RIPLEY, W.Va. — Cleanup is underway in the city of Ripley after a cloudburst unleashed way more water than the city’s drainage system could handle Thursday night. The area got close to four inches of rain in a brief period.
Jackson County Sheriff Ross Mellenger tells MetroNews it happened so fast, they barely had time to react.
“Multiple high water rescues from both vehicles and homes,” the Sheriff explained.
“There was a fire call for service on Clay Lick Road just outside of Ripley and the fire personnel couldn’t get to the fire because of the high water,” he added.
The fire turned out to be an electrical problem and was more smoke than fire, but the fire department spent the rest of the might handling calls from stranded residents whose homes were suddenly islands. According to the sheriff, the worst areas were right in the Ripley area along Parkersburg Road, Evans, and Clay Lick Road. Even the downtown was inundated with water which had no where to drain for a period of time.
“The city of Ripley itself took a pretty serious pounding. There was flooding in areas where local residents had never seen water before,” Mellenger said.Listen to “Jackson County Sheriff Ross Mellenger” on Spreaker.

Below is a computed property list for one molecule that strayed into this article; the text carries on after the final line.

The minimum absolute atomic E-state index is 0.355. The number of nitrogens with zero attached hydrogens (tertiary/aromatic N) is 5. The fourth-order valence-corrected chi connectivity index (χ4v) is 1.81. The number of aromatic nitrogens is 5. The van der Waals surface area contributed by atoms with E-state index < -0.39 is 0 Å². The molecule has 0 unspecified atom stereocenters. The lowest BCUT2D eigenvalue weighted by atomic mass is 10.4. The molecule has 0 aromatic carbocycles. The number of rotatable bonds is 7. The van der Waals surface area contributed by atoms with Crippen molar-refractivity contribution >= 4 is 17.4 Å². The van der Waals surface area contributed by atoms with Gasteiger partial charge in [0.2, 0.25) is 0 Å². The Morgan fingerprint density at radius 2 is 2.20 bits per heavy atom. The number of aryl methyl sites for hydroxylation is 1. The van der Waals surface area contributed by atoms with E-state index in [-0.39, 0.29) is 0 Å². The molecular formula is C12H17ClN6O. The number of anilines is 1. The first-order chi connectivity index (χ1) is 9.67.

City crews were on the job cleaning up mud and trying to remove debris from storm drains as soon as waters receded. According to Mellenger the biggest fear is what comes next.
“The problem we have here is the ground is so saturated it doesn’t take much of a storm cell to stall overhead and dump a period of showers and heavy rain to make this an emergency situation,” he said.
Evaluation of damage is underway. Mellenger didn’t have a firm count on the number of homes and businesses which took on water in Jackson County and in the Ripley community other than to say it was “multiple” dwellings.